North County Water & Sports Therapy Center - September 2020

TOOLS TO Manage Stress

“When you can’t control what’s happening, challenge yourself to control how you respond to what’s happening. That’s where your power is.” – Unknown W hen you think of the word “stress,” how does it make you feel? Like many, you may associate stress with negative feelings and emotions like anxiety, worry, fear, or frustration. However, these negative feelings and emotions are less of a reflection of stress itself and more of a reflection of how we perceive stress. In fact, Hans Selye, the world-renowned endocrinologist and “father” of stress research, defined stress


as “the non-specific response of the body to any demand for change.” In other words, it is important to realize that stress itself is neither inherently good nor bad. While we tend to recognize its negative effects, there are also other forms of stress that we generally consider having a positive impact on health and well-being such as exercise, love, laughter, and excitement. As Selye once said, “It’s not stress that kills us; it is our reaction to it.”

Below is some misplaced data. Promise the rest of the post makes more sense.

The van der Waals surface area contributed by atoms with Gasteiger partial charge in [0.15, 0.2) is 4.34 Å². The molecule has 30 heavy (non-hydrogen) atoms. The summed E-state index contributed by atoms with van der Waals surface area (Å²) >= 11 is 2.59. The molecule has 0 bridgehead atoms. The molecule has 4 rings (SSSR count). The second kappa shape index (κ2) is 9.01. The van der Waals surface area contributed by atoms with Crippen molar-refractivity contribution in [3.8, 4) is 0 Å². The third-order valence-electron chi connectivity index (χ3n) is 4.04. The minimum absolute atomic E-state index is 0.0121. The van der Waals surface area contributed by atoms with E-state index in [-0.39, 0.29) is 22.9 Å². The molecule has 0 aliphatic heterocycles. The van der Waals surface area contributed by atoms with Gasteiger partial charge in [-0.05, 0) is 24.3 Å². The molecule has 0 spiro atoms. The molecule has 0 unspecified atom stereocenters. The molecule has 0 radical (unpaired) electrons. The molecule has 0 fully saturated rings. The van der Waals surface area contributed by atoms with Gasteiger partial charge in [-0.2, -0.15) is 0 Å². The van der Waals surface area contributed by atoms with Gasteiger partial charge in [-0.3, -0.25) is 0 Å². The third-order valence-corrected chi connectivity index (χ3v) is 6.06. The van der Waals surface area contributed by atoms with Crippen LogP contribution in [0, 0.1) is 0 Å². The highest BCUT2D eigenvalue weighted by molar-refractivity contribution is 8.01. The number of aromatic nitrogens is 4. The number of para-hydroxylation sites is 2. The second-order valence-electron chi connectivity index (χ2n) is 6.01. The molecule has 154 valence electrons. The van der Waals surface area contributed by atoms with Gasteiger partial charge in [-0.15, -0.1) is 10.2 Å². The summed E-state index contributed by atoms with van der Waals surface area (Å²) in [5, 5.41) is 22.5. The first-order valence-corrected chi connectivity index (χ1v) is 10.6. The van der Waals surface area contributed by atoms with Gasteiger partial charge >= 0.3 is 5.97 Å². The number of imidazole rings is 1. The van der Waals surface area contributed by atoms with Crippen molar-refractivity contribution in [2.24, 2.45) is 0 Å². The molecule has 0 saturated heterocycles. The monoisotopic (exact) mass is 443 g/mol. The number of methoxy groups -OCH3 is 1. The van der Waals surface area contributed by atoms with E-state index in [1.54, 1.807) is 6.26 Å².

Tools to help manage stress:


This is the “moment-by-moment awareness of our thoughts, feelings, bodily sensations, and surrounding environment through a gentle, nurturing lens” and without judgment. By being more mindful, we can take control of our thoughts and redirect our attention toward feelings of gratitude, hope, and fulfillment instead of being overwhelmed by constant anxiety, negativity, and worry. The next time you wash your hands, focus on feeling the water running over your skin and hearing the water. Slowly count to 10 twice as you lather the soap (getting all the areas of the hands) and rinse, feeling and hearing the water again. Check in with yourself to see how you feel afterward. This is a simple way to fit mindfulness into your day.

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